It is thus desired to have materials with intrinsic release properties that can be shaped in the desired form, such as moulds with an a-spherical lens profile. The profile has to be controlled very accurately within tens of nanometers.

Another object of the present invention is to tune such that the interfacial tension is such that release of the polymerised lens is facilitated.

A further object of the present invention is to provide a class of reactive materials that provides excellent release of (photo)cured products from pre-shaped moulds made from these materials.

An object of the present invention is to provide a mould that omits the need for applying extra surface coatings on these moulds.

In addition, another object is to provide a mould wherein the release properties remain constant even after high numbers of products cured and released from a mould prepared from said polymerisable materials.

Therefore, the present method of moulding materials is characterized in that the starting material before polymerisation is a polymerisable compound of the formula:

wherein

Z and Y independently represent polymerisable groups.

The above-identified polymerisable materials have intrinsic release properties. This means that the addition of extra release coatings or release agents is not necessary. Thus, deterioration of the mould over time during operation is not expected to result in a decrease in the release properties.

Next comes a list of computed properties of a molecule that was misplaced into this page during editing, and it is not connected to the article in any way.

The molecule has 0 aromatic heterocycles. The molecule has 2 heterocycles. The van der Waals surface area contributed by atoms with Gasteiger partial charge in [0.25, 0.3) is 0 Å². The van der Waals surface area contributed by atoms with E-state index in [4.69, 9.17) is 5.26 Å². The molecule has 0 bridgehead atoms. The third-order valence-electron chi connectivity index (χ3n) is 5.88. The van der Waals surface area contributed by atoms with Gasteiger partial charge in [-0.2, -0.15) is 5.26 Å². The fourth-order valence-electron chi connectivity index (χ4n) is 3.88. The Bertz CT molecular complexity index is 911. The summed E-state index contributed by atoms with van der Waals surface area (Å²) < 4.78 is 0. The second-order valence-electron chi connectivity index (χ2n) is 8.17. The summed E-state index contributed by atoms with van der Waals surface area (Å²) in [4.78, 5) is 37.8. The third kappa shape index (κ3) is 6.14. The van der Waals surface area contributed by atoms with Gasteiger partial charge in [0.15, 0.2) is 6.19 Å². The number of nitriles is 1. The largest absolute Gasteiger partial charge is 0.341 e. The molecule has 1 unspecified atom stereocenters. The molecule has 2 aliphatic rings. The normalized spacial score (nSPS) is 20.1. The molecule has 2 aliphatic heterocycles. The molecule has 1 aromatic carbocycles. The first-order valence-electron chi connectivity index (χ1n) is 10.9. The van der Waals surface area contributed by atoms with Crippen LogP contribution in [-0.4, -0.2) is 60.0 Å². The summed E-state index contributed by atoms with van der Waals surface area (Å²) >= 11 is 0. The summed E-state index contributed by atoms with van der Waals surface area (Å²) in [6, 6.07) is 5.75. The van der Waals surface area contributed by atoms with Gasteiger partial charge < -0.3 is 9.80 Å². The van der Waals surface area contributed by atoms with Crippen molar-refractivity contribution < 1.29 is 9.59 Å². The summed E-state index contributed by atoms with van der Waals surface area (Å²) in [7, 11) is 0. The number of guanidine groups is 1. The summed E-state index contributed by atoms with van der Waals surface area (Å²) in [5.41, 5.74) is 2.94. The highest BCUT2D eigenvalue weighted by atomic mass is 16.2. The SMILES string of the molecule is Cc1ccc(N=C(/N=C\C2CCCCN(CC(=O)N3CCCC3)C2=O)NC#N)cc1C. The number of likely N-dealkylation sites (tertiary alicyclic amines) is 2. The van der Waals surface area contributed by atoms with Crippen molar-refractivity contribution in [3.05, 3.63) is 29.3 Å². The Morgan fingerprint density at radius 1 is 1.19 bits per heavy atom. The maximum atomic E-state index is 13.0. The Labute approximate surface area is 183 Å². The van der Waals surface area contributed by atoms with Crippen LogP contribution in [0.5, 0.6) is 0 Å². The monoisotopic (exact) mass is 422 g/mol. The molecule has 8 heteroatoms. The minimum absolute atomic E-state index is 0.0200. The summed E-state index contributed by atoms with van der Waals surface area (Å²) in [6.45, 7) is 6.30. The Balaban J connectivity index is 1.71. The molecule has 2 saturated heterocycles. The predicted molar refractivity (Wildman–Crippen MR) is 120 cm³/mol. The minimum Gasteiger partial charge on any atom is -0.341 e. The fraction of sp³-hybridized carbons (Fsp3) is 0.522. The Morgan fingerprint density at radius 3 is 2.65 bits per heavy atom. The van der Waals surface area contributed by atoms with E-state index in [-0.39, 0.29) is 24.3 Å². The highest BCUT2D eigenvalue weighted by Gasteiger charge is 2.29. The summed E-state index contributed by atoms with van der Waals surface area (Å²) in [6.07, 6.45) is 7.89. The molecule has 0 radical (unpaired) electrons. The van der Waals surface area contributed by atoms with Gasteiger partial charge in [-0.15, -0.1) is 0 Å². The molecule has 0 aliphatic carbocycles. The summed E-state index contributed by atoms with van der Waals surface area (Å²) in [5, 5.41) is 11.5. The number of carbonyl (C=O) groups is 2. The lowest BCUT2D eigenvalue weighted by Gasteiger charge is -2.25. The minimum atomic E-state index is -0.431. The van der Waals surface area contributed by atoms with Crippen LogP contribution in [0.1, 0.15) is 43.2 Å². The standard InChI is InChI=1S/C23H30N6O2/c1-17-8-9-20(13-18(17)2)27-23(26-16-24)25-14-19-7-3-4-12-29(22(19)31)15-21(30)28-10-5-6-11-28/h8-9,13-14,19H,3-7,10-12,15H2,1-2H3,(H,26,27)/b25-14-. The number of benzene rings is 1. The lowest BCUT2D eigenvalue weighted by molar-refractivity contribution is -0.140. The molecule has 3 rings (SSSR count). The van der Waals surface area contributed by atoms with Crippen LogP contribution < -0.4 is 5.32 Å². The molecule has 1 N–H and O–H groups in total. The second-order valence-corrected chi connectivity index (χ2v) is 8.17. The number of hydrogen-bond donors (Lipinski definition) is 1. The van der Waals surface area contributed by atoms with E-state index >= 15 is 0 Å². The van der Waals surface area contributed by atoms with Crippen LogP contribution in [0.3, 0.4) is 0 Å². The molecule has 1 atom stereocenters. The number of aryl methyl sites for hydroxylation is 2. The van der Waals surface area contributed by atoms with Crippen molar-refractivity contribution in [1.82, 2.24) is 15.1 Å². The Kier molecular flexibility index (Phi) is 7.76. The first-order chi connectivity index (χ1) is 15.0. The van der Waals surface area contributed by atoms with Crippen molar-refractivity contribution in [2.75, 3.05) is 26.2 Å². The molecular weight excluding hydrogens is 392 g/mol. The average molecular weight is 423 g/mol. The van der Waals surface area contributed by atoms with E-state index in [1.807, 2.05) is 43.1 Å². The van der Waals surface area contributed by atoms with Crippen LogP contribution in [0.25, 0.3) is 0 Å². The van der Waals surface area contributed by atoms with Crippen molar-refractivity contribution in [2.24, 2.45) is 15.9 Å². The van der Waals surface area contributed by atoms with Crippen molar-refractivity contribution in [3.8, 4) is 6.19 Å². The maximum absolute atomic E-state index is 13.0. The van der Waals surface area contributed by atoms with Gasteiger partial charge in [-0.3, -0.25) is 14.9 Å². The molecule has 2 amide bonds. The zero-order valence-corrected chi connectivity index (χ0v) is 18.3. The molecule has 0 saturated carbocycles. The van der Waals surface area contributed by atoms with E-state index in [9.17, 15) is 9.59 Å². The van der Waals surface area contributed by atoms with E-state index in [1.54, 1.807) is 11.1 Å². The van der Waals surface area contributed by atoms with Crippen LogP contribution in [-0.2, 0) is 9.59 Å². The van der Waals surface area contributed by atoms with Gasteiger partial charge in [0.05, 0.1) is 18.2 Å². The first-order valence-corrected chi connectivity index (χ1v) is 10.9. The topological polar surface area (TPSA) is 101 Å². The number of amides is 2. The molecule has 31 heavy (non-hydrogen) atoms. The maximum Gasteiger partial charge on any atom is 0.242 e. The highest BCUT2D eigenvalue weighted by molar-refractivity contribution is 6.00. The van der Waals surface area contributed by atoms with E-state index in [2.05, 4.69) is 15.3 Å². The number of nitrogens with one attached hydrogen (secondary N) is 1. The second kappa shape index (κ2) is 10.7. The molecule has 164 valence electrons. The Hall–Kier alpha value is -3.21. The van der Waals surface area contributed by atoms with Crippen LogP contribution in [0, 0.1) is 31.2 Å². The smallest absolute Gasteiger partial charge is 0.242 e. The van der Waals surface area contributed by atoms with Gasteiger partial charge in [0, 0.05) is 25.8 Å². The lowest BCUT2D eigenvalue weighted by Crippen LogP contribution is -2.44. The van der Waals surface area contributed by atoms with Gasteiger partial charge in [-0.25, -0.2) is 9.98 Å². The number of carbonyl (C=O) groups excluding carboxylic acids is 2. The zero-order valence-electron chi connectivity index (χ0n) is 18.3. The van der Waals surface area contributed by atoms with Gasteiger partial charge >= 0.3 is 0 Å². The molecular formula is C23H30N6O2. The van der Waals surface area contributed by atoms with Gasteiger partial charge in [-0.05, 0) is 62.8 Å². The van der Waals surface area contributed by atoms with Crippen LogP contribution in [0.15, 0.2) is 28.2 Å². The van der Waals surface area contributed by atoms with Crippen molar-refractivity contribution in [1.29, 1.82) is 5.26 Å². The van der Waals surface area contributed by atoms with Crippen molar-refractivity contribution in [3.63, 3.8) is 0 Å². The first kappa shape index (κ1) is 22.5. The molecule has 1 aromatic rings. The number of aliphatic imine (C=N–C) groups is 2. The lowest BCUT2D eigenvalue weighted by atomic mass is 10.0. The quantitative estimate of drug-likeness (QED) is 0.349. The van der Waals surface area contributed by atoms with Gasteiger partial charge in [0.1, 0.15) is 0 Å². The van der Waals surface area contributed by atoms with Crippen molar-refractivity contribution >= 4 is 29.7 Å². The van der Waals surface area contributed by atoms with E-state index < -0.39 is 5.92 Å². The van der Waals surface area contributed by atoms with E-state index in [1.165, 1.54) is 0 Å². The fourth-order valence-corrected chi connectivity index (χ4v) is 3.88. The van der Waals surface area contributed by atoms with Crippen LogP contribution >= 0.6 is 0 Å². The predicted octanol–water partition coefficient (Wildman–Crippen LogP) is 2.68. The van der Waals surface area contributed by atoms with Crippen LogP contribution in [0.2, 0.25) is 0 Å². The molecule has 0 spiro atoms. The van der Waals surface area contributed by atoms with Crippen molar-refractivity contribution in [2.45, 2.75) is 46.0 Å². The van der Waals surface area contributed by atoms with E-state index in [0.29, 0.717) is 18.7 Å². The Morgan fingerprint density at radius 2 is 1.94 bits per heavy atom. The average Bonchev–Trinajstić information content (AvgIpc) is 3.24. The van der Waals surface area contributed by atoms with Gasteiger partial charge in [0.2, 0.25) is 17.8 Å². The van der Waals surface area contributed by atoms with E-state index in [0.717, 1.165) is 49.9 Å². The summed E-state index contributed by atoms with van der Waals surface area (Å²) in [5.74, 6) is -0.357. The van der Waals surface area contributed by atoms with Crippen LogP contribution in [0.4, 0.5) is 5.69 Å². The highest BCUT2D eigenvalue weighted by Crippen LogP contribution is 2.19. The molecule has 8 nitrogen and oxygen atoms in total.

It is preferred that the polymerisable groups Z en Y are independently chosen from the groups consisting of (meth)acrylate, oxetane, glycidylether, allylether, epoxy, vinylester and vinylether, or mixtures thereof.

Z or Y can be also a thiol group in combination with other radically polymerisable monomers in such a way that crosslinked polymers are obtained. For example, when Y is a thiol group, it is preferred to have a ratio Z/Y higher than or equal to 1 in order to obtain a crosslinked system. Furthermore, when using such a thiol group it is possible to influence the crosslinking density of the polymerised material.

A particularly preferred starting material is 2,2,3,3,4,4,5,5-octafluoro 1,6-hexanediol-dimethacrylate wherein both Y and Z are methacrylate groups.

Another particularly preferred starting material is 2,2′-(2,2,3,3,4,4,5,5-octafluoro 1,6-hexanyloxymethyl)diepoxide, wherein both Y and Z are glycidylether groups, wherein the shrinkage during setting or curing of the material is much lower compared to the polymerisable materials.